Thursday, February 03, 2005

Major medical center thrashes for clinical IT leadership

Major medical center in Philadelphia, Temple University, thrashes around for clinical IT leadership.

This ad, regarding a "a seven-year, enterprise-wide Information Technology strategic plan" for clinical IT and process redesign, was posted again on the job exchange area of the American Medical Informatics Association. It has many hallmarks of the lack of awareness of sociotechnical issues in clinical IT and of the role of Healthcare Informatics professionals in studying and preventing costly errors experienced by other medical centers, and of facilitating change.

"The ideal candidate will have a Bachelor’s degree; a Master’s is preferred [in what, exactly, is unclear-SS]. Significant IT skills [why don't I see "Medical Informatics" or clinical medicine training anywhere? - SS] with 8-10 years in managing a CIS Implementation Process in a large, complex academic medical center or multi-hospital health system is also required....The Director must have a demonstrated, successful track record in Operations Improvement, Clinical Work Redesign, Benchmarking and results monitoring as well as strong project management skills. The ability to conduct educational training and coaching on project management, change management and Operations Improvement analysis is also essential."

This position also has the hallmark of a "Director of Nothing" position, lacking executive presense and credibility with medical staff - especially tough medical specialists such as surgeons, invasive cardiologists, and the like:

The Operations Improvement Director/Clinical Work Redesign will provide support, leadership and guidance to all system entities’ OI Teams during the implementation process. He/she will serve as a Team Leader and Major Change Agent leading multiple Redesign Teams.

With a bachelor's or master's degree in field that is unspecified, such a person is likely going to have a very hard time convincing the medical staff of several major academic hospitals to acquiese to major work changes affecting how they practice medicine, for example. A summary of some of these issues is at the page "Ten critical rules about job structure and reporting for applied informatics positions", authored by me in 1998 or so.

My background was, for example, deemed unsuitable for this role when I inquired last year, despite the fact that I'd successfully led evaluation, acquisition and implementation of both vendor-acquired clinical IT (e.g., the Logician EMR), and personally led custom development of advanced subspecialty IT (e.g., in Invasive Cardiology), in large (1500 bed) multi-hospital medical centers. The rejection was on the basis of "not having enough clinical process redesign experience." Not even called for an interview; the rejection was paper-based.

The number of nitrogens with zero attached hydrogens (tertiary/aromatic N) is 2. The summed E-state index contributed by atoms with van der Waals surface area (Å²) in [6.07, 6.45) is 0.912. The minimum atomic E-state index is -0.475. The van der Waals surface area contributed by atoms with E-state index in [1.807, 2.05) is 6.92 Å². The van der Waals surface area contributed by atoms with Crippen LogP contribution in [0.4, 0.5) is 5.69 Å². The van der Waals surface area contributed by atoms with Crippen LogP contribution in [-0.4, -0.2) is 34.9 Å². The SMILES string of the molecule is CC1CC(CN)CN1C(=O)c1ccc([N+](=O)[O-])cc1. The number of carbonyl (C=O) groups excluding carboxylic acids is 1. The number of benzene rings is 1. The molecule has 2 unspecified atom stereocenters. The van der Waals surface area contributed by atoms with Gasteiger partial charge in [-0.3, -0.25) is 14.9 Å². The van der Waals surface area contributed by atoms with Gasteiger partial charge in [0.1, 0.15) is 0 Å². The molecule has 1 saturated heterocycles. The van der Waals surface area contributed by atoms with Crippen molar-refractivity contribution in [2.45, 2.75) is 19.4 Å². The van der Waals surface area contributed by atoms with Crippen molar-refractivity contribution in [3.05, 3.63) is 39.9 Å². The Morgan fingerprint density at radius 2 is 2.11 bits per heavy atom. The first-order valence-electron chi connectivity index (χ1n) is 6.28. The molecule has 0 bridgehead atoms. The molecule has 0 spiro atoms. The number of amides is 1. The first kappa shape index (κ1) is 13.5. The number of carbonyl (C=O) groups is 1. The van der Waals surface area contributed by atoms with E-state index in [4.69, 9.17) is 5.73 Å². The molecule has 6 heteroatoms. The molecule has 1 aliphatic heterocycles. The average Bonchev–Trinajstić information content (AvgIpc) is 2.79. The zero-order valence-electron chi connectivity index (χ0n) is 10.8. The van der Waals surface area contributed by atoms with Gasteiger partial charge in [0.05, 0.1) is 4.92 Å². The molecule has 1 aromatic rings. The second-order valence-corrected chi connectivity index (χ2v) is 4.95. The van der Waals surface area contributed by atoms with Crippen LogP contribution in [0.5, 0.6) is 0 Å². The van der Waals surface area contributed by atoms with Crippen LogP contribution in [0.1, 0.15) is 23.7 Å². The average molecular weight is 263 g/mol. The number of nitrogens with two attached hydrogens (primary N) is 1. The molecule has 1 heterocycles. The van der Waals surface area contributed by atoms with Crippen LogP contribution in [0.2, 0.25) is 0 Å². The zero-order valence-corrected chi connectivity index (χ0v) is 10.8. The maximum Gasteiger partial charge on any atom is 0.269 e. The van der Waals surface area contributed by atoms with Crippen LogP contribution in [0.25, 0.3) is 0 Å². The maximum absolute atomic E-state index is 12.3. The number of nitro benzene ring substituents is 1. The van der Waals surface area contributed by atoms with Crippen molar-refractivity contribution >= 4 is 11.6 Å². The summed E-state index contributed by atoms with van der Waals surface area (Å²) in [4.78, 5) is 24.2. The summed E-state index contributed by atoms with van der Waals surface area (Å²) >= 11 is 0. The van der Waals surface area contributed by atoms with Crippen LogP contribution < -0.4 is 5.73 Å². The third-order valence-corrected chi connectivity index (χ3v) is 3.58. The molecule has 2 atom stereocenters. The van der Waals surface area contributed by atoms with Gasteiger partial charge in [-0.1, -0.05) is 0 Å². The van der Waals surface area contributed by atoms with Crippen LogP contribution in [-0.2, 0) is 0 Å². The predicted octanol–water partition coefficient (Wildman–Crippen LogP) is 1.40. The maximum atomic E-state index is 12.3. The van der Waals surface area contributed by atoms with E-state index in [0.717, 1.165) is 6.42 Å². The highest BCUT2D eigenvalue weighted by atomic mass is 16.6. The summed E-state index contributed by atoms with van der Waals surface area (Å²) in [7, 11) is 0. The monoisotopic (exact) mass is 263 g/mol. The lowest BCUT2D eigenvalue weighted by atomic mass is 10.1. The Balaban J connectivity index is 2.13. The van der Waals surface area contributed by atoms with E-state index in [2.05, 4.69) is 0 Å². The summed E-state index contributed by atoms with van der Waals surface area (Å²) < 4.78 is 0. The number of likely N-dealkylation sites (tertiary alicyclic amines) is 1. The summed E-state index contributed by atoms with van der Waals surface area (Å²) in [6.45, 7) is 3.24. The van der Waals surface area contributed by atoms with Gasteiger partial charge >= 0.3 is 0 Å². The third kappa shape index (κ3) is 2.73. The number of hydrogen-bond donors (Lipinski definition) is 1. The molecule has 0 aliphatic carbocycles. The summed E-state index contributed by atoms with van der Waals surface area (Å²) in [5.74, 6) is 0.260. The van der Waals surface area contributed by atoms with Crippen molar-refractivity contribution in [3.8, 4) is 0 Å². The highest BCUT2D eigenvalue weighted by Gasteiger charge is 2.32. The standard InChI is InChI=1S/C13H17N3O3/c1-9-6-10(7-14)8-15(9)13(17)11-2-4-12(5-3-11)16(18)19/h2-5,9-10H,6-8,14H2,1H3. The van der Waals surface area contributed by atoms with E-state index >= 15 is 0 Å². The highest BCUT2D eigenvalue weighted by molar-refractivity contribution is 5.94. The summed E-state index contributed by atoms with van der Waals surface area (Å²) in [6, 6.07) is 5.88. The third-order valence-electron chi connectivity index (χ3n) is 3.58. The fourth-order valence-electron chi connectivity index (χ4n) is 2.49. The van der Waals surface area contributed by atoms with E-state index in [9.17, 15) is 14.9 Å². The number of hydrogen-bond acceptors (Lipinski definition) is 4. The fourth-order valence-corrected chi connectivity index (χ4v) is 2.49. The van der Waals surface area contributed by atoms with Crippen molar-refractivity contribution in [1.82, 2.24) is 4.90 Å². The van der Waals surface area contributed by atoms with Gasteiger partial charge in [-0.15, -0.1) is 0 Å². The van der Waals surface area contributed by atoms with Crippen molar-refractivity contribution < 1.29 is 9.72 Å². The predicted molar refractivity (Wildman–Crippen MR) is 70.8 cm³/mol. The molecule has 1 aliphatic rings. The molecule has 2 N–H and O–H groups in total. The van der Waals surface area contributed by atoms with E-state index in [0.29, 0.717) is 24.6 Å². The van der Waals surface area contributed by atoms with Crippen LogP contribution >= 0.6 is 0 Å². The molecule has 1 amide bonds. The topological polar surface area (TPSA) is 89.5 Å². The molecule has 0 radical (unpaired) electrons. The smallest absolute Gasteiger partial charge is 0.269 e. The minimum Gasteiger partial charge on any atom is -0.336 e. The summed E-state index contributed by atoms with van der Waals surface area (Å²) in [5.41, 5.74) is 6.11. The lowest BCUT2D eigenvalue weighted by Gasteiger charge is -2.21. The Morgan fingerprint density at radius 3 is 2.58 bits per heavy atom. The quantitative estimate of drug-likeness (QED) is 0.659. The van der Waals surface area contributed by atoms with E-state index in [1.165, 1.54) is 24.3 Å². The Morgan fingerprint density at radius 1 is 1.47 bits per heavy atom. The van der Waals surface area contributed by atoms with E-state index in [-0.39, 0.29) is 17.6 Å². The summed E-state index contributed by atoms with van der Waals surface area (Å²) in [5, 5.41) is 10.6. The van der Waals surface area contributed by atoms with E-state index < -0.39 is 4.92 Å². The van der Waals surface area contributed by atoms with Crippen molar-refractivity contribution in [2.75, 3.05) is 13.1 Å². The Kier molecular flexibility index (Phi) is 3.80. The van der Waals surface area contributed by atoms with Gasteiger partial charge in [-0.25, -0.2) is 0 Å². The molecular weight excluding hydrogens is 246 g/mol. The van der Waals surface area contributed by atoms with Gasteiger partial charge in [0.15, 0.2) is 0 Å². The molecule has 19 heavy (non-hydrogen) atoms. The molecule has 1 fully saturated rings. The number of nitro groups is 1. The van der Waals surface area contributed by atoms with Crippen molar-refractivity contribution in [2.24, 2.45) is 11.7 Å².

Others with formal training and experience in Healthcare Informatics, with training and background similar to mine, were likely also rejected. This posting is a repeat on a primary site for NIH-program Informatics recruiting, namely, the website of the American Medical Informatics Association.

It is a sad phenomenon to watch this apparent thrashing, essentially reflecting an "informatics immaturity", over and over again throughout a period dating back at least 12 years in my case, when I was an NIH Postdoctoral Fellow in Medical Informatics. Perhaps I should not complain. The pioneers in clinical IT began noting these issues 30+ years ago.

It's also possible that resumes of those with formal Medical Informatics credentials scare the daylights out of some people in large medical centers -- for example, IT personnel with no clinical training or experience, and "Medical Instamaticists" (e.g., clinicians whose credentials in information technology amount to novice or intermediate-level tinkering as per this taxonomy of informatics skills).

The NIH has tried to introduce a cadre of specialists to make EMR implementation more efficient but even after more than a decade of dedicated funding for programs at some of the country's best universities, the word has not gotten out as well as it should have. In the end, patients (and taxpayers) pay the price for errors in clinical IT implementation - sometimes spectacularly so.

As Roy Poses' correspondent notes below regarding leadership of Independence Blue Cross of Pennsylvania:

"What you're seeing is typical of most businesses. This seems to me to be the result of some myopic views taught in B-schools; "you don't have to know 'THE' business, just how to run 'A' business." Similarly, some folks think just because they can "do anything," they can run a business. I'm trying to convince them that "it ain't necessarily so."

This myopia seems to permeate down far below the C-officer level in the so-called "healthcare system" in the U.S.

I hope I'm wrong, but the Internist-learned pattern detection algorithms in my grey matter sense a long and arduous implementation process at Temple. That public money may be spent on this seven-year project (Temple University is a state-funded school) is a real issue.

-- SS

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